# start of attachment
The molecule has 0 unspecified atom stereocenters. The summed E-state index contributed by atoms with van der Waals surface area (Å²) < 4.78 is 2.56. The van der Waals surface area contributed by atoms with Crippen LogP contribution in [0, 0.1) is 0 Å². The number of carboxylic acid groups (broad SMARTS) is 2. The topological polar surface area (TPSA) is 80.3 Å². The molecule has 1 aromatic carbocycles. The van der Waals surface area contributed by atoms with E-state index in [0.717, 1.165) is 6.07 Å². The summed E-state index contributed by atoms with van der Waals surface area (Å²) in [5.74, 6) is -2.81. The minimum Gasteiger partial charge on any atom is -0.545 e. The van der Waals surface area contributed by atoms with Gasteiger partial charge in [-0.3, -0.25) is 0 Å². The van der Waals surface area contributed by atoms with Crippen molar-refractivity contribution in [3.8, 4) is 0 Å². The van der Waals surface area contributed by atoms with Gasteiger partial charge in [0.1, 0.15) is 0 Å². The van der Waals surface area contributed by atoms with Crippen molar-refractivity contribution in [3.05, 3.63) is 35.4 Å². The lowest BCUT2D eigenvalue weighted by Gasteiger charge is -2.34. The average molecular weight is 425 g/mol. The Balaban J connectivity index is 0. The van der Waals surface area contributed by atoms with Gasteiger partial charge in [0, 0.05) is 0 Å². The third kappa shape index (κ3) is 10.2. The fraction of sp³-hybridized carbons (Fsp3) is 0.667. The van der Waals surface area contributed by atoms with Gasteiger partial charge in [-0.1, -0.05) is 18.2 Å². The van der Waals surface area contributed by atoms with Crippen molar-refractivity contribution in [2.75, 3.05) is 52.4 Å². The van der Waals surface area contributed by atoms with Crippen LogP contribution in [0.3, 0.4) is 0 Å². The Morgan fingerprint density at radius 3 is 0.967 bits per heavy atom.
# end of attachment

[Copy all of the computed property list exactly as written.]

The molecule has 0 unspecified atom stereocenters. The summed E-state index contributed by atoms with van der Waals surface area (Å²) < 4.78 is 2.56. The van der Waals surface area contributed by atoms with Crippen LogP contribution in [0, 0.1) is 0 Å². The number of carboxylic acid groups (broad SMARTS) is 2. The topological polar surface area (TPSA) is 80.3 Å². The molecule has 1 aromatic carbocycles. The van der Waals surface area contributed by atoms with E-state index in [0.717, 1.165) is 6.07 Å². The summed E-state index contributed by atoms with van der Waals surface area (Å²) in [5.74, 6) is -2.81. The minimum Gasteiger partial charge on any atom is -0.545 e. The van der Waals surface area contributed by atoms with Gasteiger partial charge in [-0.3, -0.25) is 0 Å². The van der Waals surface area contributed by atoms with Crippen molar-refractivity contribution in [3.8, 4) is 0 Å². The van der Waals surface area contributed by atoms with Gasteiger partial charge in [0.1, 0.15) is 0 Å². The van der Waals surface area contributed by atoms with Crippen molar-refractivity contribution in [3.05, 3.63) is 35.4 Å². The lowest BCUT2D eigenvalue weighted by Gasteiger charge is -2.34. The average molecular weight is 425 g/mol. The Balaban J connectivity index is 0. The van der Waals surface area contributed by atoms with Gasteiger partial charge in [0, 0.05) is 0 Å². The third kappa shape index (κ3) is 10.2. The fraction of sp³-hybridized carbons (Fsp3) is 0.667. The van der Waals surface area contributed by atoms with Gasteiger partial charge in [-0.1, -0.05) is 18.2 Å². The van der Waals surface area contributed by atoms with Crippen molar-refractivity contribution in [2.75, 3.05) is 52.4 Å². The van der Waals surface area contributed by atoms with Crippen LogP contribution in [0.3, 0.4) is 0 Å². The Morgan fingerprint density at radius 3 is 0.967 bits per heavy atom.